By now, many of you will know that the RX-7 is Mazda’s masterpiece. It is a pinnacle of engineering and its curvaceous but sporty exterior design is downright iconic.
The 2003 Mazda RX-8. Yep, it lost the pop-up headlights
After the RX-7's discontinuation in 2002, the Japanese marque followed it up with the RX-8. The said model was then discontinued in 2012, and no other rotary powered sports car preceded the aforementioned model. As such, it was essentially the last of its kind.
But why isn’t this newer model as famous or as desirable as its predecessor?
Mazda RX-8: A short history
The beginnings of the RX-8 actually date back further to 1995. During this time, Mazda released the RX-01 concept car, which came powered by the 1.3-liter Renesis 13B-MSP engine. Based on its name, it comes from the same engine series like the one on the third-generation RX-7 FD3S.
The main difference between them is that the RX-7's 1.3-liter 13B-REW had twin-turbos, whereas the 13B-MSP was naturally aspirated. The newer rotary mill was also designed to reduce fuel consumption and fuel emissions even more so than its predecessor.
As time went on, the RX-01 concept was practically shelved as the world’s appetite for SUVs had grown. Despite that, a few Mazda engineers sought to continue developing the said concept car even further.
The 2001 RX-8 Concept Car
The result of this was the 2001 RX-8 concept car which featured rear suicide doors, seating for four, a nearly perfect 50:50 weight distribution, a limited-slip differential, a front-engine, rear-wheel-drive layout, and a choice of a six-speed manual transmission or four-speed automatic transmission (2004-2005). Of note, the manual versions made more power than the ones with the automatic gearbox.
Eventually, Mazda released the production RX-8 in 2002 for the 2003 model year. It still used the same engine as the concept car it was based on, and it also bore the same mechanical bits and features.
Mazda RX-8: The polarizing successor
As the internet puts it, the RX-8 was a very far cry from the RX-7. Some even went on to say that it didn’t exactly deserve its RX moniker. The main reason for this is that the RX-8’s the Renesis 13B-MSP produced less horsepower than the older 276 horsepower 13B-REW.
Sure, it kind of addressed the previous issues the older engine had, but the Japanese-spec high power Renesis version only made 238 horsepower. This was the price of making the 13B-MSP more efficient in terms of fuel usage, and designing it to have less emissions.
It was also during this era when manufacturers started using large plastic covers for their engines
Later onwards, several special edition versions (including a Mazdaspeed version) were released. The model also received a mid-cycle refresh in 2008, where it gained better gear ratios, better electrical bits, a third oil injector port for better lubrication, and exterior design upgrades. Throughout these later editions however, it remained less powerful than the third-gen RX-7 FD.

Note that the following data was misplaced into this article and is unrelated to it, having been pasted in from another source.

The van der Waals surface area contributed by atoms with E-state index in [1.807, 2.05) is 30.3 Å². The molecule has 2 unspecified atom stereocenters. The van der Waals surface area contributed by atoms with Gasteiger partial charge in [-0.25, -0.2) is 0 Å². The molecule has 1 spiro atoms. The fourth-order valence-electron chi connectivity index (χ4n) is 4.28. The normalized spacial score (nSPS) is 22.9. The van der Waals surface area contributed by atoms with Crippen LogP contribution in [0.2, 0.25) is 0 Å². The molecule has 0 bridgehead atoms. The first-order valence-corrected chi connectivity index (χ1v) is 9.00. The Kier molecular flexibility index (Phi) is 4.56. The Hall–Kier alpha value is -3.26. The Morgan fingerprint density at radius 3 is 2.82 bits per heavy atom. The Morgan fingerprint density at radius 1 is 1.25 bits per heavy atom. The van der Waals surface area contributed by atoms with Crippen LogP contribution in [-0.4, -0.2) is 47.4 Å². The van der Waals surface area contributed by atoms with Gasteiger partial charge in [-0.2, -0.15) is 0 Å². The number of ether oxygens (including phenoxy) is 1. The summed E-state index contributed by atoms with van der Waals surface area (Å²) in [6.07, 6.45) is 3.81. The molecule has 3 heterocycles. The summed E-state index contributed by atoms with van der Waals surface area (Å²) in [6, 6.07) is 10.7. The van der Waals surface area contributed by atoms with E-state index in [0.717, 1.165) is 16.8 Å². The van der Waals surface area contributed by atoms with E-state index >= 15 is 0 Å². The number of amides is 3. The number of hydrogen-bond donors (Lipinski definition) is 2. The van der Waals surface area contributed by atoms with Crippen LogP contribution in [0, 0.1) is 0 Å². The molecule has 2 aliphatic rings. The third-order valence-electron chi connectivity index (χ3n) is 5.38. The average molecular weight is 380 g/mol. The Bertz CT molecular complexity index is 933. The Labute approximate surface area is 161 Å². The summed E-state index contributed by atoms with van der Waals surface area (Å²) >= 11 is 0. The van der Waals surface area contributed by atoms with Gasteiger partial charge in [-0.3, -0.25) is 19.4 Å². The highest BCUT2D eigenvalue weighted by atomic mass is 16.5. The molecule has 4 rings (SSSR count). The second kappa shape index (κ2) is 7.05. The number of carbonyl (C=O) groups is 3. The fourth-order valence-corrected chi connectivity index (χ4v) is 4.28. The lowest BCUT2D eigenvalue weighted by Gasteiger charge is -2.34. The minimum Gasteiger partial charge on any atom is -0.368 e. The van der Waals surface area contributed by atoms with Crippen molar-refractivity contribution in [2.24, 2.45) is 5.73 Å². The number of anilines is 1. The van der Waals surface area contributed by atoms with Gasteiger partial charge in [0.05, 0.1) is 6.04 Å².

Speaking of exterior design, the RX-8 also lacked the sleek and eye-catching curves and smoothness of the RX-7. In contrast, it featured more angles and sharp corners. Its front fascia is also a departure from the RX-7's aerodynamic, tucked-in look and it instead is more alike with the Mazda 3 and Mazda 2 models from the early 2000s. And yes, many are of the opinion that the RX-8 cannot compare to the timeless looks of the RX-7, but then again one should also remember that safety standards were also beginning to influence exterior car design during this time.
The 2003 Mazda RX-8 looks smooth from the rear, but it doesn't have the sensuous curves of the RX-7
Do note also that apart from emissions standards and the polarizing exterior design, the RX-8 and the RX-7 didn’t exactly share the same target market. In fact, the older RX model was meant to compete against the Porsche models at that time. In turn, the RX-8 was marketed to 30- to 40-year-old professionals. So maybe, many who are critical of the RX-8's performance and looks aren’t even the ones who Mazda thinks the car is for.
Also, the RX-8 in of itself wasn’t actually a bad car to begin with. It was actually great at taking on corners, and it had more practicality as it had better luggage space and passenger space than the RX-7. Moreover, it was a whole lot cheaper than the RX-7 when it came out. Heck, even some used units in the Philippine market are pretty affordable.
The Mazda RX-8 for the 2009 model year (US version pictured)
Be warned though, maintaining a wankel-rotary engine in this day and age can be quite stringent on time, money, and patience. Parts aren’t common in the local aftermarket, and only a few local mechanics are knowledgeable on this type of engine.
The Mazda RX-8's demise
Apart from being unpopular with most of the RX-7's fanbase, the RX-8's career was also cut short by several factors. First off, it didn’t meet the emissions standards that were popping up in several regions during that time despite Mazda’s efforts in redesigning the 13B series. Mazda was even forced to withdraw the model from Europe in 2010 due to the same reasons.
The 2009 Mazda RX-8 Spirit R. The special final edition for the Japanese Domestic Market
And of course, there was the 2008 financial crisis. This meant that many companies including Mazda had to prioritize their resources into projects that made financial sense. As such, it didn’t pour in that much effort in developing the RX-8 further as they did with the RX-7.
About that part about being the last though, the RX-8 isn’t exactly that when it comes to using a rotary mill. In fact, the upcoming Mazda MX-30 hybrid will be using a rotary engine as a range extender. So in a sense, the Japanese marque is indeed bringing the said engine back from the dead. But yeah, the MX-30 isn’t a sports coupe, nor will its rotary be a high-performance engine.
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Cesar G.B. Miguel